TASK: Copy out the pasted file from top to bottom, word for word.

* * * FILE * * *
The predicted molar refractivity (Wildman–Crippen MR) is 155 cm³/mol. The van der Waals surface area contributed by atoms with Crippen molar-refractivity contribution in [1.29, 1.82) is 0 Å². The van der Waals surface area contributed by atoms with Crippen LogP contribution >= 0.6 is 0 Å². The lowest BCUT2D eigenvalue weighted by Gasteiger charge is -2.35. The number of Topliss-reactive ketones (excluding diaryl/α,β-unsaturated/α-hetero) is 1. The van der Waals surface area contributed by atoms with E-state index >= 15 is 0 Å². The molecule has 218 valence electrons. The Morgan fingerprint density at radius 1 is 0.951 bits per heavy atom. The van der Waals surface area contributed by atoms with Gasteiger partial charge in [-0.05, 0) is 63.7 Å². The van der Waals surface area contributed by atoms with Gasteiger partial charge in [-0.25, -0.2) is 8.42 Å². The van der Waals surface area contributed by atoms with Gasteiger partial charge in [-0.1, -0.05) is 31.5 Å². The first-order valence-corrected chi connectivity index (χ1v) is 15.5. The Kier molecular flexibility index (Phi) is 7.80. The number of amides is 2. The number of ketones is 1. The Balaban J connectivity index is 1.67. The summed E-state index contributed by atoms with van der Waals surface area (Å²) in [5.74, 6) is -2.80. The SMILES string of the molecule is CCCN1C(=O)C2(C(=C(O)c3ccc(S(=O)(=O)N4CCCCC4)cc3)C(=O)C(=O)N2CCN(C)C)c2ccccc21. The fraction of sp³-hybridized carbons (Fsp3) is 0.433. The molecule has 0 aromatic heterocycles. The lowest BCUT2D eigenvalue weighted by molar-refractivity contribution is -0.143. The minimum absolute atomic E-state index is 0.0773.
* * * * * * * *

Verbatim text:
The predicted molar refractivity (Wildman–Crippen MR) is 155 cm³/mol. The van der Waals surface area contributed by atoms with Crippen molar-refractivity contribution in [1.29, 1.82) is 0 Å². The van der Waals surface area contributed by atoms with Crippen LogP contribution >= 0.6 is 0 Å². The lowest BCUT2D eigenvalue weighted by Gasteiger charge is -2.35. The number of Topliss-reactive ketones (excluding diaryl/α,β-unsaturated/α-hetero) is 1. The van der Waals surface area contributed by atoms with E-state index >= 15 is 0 Å². The molecule has 218 valence electrons. The Morgan fingerprint density at radius 1 is 0.951 bits per heavy atom. The van der Waals surface area contributed by atoms with Gasteiger partial charge in [-0.05, 0) is 63.7 Å². The van der Waals surface area contributed by atoms with Gasteiger partial charge in [-0.25, -0.2) is 8.42 Å². The van der Waals surface area contributed by atoms with Gasteiger partial charge in [-0.1, -0.05) is 31.5 Å². The first-order valence-corrected chi connectivity index (χ1v) is 15.5. The Kier molecular flexibility index (Phi) is 7.80. The number of amides is 2. The number of ketones is 1. The Balaban J connectivity index is 1.67. The summed E-state index contributed by atoms with van der Waals surface area (Å²) in [5.74, 6) is -2.80. The SMILES string of the molecule is CCCN1C(=O)C2(C(=C(O)c3ccc(S(=O)(=O)N4CCCCC4)cc3)C(=O)C(=O)N2CCN(C)C)c2ccccc21. The fraction of sp³-hybridized carbons (Fsp3) is 0.433. The molecule has 0 aromatic heterocycles. The lowest BCUT2D eigenvalue weighted by molar-refractivity contribution is -0.143. The minimum absolute atomic E-state index is 0.0773.